Working in Germany

There are no restrictions for citizens of the EU with respect to residence and work permits in Germany (freedom of residence inside the EU). However, you must apply for a residence permit for formal reasons.

Nationals from Norway, Iceland, Liechtenstein have the same rights as EU nationals due to treaties with the European Economic Area (EEA). The so called "guest workers' treaty" (Gastarbeiterabkommen) facilitates the access for Swiss nationals.

General prohibition to work, few exceptions

It is very difficult for non EU nationals to find a job without any residence permit in Germany. This general prohibition, issued after the recruitment stop in 1973, only allows for exceptions in certain business sectors and for limited time periods.

Work permit and residence permit

The authorities only issue work permits to non EU nationals if they have one of the residence permits mentioned below. In such a case, the German Immigration Department (Ausländerbehörde) will contact the responsible Employment Agency (Arbeitsamt).

The Immigration Department will decide if and for how long a work permit will be issued. If you already know what your job is going to be, you can also apply directly at the responsible local Employment Agency.


A work permit may be issued on a case by case basis subject to the development of the labour market. It is restricted, though, to certain companies, occupational groups, business sectors or certain regions.

Under certain conditions non EU nationals may be exempted from the obligation of applying for a work permit (this applies in particular to directors and executives with general power of attorney).

Green Card

The currently best-known exemption is the so called Green Card for information and communication technology experts.

IT Specialists for 5 years

The German Green Card (available since July 2000), however, has many restrictions.

On the one hand it only applies to IT specialists who are requested by a German employer.

A university degree is required which corresponds to a German university degree, or the work contract must be for an annual salary of 100,000 DM minimum.

On the other hand, the Green Card's work permit is limited to a period of 5 years.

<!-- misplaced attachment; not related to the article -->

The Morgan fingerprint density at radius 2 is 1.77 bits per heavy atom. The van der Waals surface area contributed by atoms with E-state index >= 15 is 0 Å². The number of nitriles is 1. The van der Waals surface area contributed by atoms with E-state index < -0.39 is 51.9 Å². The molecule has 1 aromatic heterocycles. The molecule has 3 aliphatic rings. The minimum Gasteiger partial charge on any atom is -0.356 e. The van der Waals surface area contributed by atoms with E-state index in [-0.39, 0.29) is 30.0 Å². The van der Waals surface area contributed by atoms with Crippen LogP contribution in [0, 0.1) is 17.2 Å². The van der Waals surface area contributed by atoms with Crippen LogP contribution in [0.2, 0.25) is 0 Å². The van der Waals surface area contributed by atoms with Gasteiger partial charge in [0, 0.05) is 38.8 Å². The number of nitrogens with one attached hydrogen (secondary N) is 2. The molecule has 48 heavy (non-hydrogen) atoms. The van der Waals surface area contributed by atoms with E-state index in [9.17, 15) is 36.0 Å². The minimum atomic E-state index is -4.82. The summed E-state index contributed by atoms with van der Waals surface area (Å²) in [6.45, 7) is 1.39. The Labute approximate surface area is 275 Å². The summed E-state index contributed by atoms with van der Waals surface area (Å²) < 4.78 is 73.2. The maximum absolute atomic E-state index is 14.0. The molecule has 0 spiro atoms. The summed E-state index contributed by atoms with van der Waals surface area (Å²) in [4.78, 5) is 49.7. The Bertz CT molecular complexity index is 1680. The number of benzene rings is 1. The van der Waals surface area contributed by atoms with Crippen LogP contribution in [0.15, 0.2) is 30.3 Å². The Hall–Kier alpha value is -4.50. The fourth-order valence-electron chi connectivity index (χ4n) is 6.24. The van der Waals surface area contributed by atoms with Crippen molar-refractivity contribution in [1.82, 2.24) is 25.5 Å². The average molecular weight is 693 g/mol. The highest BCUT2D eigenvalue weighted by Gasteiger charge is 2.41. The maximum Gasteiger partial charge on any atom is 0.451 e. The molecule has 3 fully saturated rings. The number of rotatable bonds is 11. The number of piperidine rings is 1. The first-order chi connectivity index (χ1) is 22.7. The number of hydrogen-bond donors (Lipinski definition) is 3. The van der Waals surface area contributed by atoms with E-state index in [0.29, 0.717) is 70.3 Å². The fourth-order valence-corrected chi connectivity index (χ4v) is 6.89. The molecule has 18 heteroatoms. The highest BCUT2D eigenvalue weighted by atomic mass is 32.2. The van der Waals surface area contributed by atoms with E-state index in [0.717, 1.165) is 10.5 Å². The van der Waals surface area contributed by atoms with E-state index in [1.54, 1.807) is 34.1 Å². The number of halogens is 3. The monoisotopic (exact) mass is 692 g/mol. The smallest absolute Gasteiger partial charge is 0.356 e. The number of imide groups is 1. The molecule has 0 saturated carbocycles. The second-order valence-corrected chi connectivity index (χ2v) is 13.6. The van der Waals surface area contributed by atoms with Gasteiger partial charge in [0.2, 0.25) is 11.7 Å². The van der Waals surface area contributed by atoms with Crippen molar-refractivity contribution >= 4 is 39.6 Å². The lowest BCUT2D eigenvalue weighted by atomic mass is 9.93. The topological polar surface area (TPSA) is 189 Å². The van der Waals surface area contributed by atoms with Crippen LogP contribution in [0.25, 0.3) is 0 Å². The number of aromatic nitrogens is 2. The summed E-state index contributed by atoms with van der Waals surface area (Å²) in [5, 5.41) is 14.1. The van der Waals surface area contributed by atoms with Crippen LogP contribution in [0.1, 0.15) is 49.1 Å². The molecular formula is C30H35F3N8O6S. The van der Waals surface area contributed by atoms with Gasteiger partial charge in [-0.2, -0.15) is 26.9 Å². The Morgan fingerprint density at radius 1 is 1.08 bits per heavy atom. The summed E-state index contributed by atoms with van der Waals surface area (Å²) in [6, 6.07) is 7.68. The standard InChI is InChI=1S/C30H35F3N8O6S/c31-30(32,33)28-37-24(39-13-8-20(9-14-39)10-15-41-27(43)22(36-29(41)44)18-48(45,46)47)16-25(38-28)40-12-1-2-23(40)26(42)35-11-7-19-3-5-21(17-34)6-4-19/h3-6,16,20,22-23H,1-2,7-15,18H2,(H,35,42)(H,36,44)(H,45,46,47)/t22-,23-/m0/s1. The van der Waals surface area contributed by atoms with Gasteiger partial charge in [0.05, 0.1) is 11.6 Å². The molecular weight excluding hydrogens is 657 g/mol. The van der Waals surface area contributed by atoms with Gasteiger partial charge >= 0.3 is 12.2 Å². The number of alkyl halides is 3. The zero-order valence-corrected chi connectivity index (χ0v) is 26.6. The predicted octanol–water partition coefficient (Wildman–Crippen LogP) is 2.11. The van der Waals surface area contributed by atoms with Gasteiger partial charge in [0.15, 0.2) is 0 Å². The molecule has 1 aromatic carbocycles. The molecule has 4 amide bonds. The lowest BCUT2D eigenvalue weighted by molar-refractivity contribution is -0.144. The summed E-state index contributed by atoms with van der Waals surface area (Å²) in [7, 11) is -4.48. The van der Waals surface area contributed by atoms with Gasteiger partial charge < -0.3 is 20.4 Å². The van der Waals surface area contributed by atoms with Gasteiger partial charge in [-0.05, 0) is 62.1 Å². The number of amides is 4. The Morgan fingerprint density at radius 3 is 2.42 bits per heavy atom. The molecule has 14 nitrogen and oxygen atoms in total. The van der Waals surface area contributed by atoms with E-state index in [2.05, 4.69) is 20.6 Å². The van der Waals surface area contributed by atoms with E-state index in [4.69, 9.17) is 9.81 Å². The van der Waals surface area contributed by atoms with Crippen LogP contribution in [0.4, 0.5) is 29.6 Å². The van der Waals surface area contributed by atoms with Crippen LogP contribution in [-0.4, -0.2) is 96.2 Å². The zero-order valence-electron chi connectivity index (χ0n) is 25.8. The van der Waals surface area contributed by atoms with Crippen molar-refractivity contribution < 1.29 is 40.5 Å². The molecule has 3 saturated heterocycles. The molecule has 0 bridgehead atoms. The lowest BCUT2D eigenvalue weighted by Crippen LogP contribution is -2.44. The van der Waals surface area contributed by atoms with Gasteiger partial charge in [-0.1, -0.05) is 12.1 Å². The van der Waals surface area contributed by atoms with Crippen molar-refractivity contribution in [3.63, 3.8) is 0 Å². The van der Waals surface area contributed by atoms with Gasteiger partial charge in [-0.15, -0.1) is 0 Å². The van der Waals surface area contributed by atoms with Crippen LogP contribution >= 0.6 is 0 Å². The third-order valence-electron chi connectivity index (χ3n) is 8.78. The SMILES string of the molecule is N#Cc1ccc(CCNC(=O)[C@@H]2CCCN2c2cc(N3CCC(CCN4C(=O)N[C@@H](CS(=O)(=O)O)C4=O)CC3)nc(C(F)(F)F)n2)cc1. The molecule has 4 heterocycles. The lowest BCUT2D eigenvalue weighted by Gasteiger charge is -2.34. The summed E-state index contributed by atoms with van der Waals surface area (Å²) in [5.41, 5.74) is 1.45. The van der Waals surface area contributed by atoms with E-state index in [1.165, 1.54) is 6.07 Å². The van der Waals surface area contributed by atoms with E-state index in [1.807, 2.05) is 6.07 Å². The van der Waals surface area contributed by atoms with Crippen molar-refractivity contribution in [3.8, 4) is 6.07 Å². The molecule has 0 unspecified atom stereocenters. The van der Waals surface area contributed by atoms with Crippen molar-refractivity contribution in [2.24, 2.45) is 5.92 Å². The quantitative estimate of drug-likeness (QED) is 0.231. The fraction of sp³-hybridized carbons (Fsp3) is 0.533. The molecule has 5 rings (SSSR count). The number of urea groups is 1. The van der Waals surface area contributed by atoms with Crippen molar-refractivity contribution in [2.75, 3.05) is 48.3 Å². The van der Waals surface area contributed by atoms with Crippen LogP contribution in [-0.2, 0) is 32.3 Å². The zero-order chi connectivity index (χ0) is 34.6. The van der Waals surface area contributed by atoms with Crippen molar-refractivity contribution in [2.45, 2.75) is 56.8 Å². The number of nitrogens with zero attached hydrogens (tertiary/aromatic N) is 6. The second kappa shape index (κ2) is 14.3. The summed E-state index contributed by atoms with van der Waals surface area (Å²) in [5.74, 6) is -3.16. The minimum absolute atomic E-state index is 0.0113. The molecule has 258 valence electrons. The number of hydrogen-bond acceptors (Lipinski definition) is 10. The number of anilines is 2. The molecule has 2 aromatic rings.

The Green Card bridges the time gap until the end of 2004 when a new immigration law is to be passed.

Contract work employees

Contract work employees have a job with a foreign company which has a co-operation with a German company. This type of contract is mainly used by foreign sub contractors in the building sector.

A precondition is a treaty with the country of residence, as is the case for most eastern European countries.

Additional Exceptions

There are exceptions for some business sectors and professions which are limited in time:

  • Specialists and executives from developing countries may do a training job for a period of up to 12 months.
  • Certain nationals may be exempted from the recruitment stop, e.g. citizens from Israel, Japan, Canada, Switzerland and the US.
  • Very limited exceptions may apply to certain professions for which very specialised qualifications are required, e.g. teachers who give native language lessons, speciality cooks, scientists, executives, pastors, nursing staff, artists, acrobats, models, professional sports men, women and trainers.
  • Seasonal workers are allowed to work for three months per year in agriculture, forestry, in the hotel and catering industry, in the vegetable and fruit industry and in sawmills.
  • Fairground employees are allowed to work for nine months per year. If the working period exceeds 6 months a new job as a fairground employee is not permitted in the following year.
  • Special regulations apply to specialised nursing staff from Croatia (and until its accession to the EU for Slovenia).

The countries of origin of all guest workers, seasonal workers and fairground employees must have concluded a guest workers' treaty with the German Employment Agency. This applies to almost all eastern European states.

The employer must apply for the employment of a non EU national at the local Employment Agency in charge. They also provide further information and application forms.